Wednesday, November 26, 2014
Thursday, October 9, 2014
By Nick Paleologos
OK, I admit it. When Rachel Maddow first cracked into a prime time slot on MSNBC, I watched for a little while and thought, geez Louise, are we going to devote every single show to The Gay? More than once in the early days I found myself changing channels while muttering, “I’m liberal. You’re gay. And there’s nothing wrong with either. I get it, already.”
Six years later, however, I swear this bookish newshound in a boyish do is a bona fide American national treasure. What exactly happened to me--an aging boomer--over these past six years? How is it that I now believe the phrase “must-see-tv” might as well have been coined to describe her show? When did 9pm EST become appointment viewing? Why--if I miss Rachel on any given weeknight—am I listening later to the broadcast’s podcast on Stitcher before drifting off to sleep?
Certainly not because I’m feeling that much more secure in my own sexuality. Definitely not because of her nerdy sense of humor--which still rarely lands with me (although I do get a kick out of how much she gets a kick out of her own goofy jokes). When interviewed by somebody else, she’s just ok—not great. As part of a round table discussion, again she’s nothing special. But somehow when that red light goes on at 9pm--and its just Rachel, me, and the news of the day--an incredible transformation happens.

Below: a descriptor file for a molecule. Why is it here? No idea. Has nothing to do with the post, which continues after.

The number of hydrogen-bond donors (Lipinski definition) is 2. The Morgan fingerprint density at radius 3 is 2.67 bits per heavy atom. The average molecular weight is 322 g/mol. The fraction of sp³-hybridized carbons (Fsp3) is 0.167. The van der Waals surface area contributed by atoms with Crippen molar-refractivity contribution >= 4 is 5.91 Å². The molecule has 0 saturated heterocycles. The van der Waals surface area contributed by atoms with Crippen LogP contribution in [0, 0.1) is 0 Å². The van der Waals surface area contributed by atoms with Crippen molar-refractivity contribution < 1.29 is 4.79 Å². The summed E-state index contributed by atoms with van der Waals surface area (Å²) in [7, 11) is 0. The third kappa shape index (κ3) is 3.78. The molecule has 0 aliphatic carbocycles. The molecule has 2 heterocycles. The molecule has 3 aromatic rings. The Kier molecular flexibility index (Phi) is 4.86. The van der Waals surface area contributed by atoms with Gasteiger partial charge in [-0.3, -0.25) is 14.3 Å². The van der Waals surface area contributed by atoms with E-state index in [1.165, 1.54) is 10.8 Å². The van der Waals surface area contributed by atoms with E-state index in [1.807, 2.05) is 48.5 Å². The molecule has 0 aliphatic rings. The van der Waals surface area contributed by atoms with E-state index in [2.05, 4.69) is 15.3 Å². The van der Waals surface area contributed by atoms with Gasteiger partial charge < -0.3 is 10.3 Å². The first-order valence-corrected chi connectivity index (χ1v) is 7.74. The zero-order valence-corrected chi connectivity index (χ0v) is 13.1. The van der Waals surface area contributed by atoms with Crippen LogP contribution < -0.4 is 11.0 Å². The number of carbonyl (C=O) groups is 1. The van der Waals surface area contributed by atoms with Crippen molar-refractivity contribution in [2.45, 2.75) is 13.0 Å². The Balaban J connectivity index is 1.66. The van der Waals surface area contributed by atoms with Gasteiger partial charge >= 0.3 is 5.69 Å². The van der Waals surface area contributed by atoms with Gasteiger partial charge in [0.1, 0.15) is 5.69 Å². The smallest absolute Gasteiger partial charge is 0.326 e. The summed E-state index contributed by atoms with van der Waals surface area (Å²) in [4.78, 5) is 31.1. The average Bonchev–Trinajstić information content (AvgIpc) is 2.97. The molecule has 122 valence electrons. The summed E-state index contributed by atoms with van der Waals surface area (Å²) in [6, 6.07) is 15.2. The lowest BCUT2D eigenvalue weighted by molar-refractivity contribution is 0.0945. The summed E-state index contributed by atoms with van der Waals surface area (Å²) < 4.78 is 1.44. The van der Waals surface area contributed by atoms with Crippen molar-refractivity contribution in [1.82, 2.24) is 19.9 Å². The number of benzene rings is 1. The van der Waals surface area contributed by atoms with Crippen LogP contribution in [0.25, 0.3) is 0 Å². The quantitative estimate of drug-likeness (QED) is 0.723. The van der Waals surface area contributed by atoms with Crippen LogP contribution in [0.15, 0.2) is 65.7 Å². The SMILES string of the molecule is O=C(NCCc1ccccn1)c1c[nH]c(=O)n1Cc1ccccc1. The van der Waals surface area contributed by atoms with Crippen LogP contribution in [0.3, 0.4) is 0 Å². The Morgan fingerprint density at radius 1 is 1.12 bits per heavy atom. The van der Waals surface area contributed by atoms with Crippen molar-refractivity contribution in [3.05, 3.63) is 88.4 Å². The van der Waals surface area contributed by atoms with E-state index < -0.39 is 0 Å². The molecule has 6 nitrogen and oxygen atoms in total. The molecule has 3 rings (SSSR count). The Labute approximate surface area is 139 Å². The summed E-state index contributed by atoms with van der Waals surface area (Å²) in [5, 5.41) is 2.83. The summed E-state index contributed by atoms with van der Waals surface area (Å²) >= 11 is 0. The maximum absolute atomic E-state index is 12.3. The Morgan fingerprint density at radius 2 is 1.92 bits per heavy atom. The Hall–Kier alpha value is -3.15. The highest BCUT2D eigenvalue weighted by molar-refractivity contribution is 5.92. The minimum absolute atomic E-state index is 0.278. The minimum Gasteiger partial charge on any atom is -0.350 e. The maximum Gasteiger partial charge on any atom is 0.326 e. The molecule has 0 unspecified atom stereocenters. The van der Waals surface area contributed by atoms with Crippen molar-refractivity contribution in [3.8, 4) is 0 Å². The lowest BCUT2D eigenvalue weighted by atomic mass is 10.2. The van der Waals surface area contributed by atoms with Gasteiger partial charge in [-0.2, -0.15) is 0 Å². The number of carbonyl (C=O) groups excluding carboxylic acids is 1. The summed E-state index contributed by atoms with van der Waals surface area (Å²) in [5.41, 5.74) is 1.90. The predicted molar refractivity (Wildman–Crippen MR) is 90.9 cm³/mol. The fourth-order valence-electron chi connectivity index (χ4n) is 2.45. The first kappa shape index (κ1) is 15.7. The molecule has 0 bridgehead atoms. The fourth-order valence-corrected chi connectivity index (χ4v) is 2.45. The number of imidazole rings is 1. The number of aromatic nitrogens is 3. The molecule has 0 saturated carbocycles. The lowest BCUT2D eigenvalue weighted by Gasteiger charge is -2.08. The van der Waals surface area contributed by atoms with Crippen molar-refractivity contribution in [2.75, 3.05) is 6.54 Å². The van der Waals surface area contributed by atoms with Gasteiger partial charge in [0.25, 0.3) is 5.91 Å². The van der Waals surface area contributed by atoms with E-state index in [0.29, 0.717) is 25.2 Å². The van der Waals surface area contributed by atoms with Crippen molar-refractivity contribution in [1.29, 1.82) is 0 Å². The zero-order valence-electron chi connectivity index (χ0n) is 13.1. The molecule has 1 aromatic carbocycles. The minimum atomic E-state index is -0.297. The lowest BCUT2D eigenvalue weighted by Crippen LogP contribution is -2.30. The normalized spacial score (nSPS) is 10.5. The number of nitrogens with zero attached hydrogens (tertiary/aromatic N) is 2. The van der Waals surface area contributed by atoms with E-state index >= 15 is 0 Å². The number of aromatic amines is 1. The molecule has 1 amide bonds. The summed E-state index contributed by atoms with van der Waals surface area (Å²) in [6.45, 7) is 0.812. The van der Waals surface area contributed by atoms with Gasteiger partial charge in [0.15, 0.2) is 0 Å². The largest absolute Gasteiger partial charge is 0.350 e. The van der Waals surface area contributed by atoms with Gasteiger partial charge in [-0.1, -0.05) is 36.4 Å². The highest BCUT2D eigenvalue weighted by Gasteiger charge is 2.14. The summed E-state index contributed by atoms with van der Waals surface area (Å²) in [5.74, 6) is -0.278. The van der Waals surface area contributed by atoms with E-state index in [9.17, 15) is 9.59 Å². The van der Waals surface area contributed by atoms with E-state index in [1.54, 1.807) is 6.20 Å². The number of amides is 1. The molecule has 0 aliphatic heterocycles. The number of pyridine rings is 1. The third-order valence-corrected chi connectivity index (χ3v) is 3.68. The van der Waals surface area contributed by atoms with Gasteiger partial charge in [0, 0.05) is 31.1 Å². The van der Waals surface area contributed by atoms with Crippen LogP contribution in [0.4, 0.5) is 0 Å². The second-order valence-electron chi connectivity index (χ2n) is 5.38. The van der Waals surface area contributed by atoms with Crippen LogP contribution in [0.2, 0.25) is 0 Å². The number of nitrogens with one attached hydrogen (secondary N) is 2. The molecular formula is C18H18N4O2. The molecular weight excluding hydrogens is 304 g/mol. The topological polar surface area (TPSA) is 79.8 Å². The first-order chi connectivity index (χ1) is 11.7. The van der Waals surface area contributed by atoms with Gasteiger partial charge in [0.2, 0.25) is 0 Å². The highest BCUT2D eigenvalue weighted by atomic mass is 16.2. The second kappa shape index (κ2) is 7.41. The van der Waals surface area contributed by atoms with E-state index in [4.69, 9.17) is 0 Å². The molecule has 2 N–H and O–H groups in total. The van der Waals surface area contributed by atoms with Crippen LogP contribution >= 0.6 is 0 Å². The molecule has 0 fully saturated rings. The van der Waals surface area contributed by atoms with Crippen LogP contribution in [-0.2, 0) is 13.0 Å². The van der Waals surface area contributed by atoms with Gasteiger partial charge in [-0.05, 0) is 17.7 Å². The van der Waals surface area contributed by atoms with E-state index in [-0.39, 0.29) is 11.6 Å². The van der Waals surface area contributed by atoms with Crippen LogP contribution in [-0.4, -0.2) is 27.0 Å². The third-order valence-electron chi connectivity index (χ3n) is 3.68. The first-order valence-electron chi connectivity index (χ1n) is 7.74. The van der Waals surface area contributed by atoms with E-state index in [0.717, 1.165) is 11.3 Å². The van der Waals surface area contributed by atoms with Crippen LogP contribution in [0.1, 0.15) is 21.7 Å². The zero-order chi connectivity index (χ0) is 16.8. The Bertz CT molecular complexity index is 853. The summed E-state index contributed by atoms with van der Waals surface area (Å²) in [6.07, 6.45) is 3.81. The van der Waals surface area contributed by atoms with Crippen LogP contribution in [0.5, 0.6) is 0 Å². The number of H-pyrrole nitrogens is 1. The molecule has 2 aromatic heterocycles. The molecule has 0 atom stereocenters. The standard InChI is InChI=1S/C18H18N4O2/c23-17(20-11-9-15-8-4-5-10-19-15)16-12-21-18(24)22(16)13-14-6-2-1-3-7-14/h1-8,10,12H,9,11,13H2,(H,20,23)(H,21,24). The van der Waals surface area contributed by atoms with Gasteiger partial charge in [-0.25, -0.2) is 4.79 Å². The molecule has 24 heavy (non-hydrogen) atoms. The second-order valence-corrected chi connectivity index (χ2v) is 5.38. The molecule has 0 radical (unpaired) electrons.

First of all, she never begins in the present. When congress bailed out on the war powers vote, Rachel opened her show in the Gulf of Tonkin—50 years ago. When gun control was on the front burner, Rachel began with congress killing President Kennedy’s bill--which would have outlawed the very gun that ultimately killed him. She does this kind of thing all the time. Rachel Maddow knows how to tell the whole story—which is what true journalism is supposed to be about.
By doing something so basic, so seemingly obvious, as putting each story in its historical context, Rachel stands absolutely alone among network news anchors. No matter where else you go on television, stories are popping in and out of existence like sub-atomic particles. Now you see them. Now you don’t. Who knows where they came from? Or why? No wonder we understand less and less about more and more than we ever have before.
But that’s not all that sets her apart.
On the rare occasions when she does get something wrong, she practically flogs herself on her own show. It’s as if the degree of self-inflicted punishment must be more severe for her in order to preserve the sanctity of the accuracy standard to which she holds everybody else. Whenever she introduces an expert guest by summarizing an issue, she invariably asks, “Did I get that right? Did I leave out anything important?”
Who else does that? Nobody. That’s who.
Even her loopy diversionary segments like “Best New Thing In The World Today,” “Debunction Junction,” and the occasional Friday closer, “How To Mix My Favorite Cocktails” have all managed to grow on me over the years--because what happens in between is unlike anything else available on television for citizens who flatter themselves into thinking they’re well informed.
Let’s clear up one more thing--once and for all. Rachel Maddow is not the Loony Left’s answer to Sean Hannity. She is much more important than that. Both have strongly held (and mostly opposing) worldviews. The difference—which is on stark display every weeknight—is that Maddow actually cares more about getting it right than about being right. She believes the facts should shape her opinion--not the other way around. And that, my friends, is what separates a journalist from a buffoon.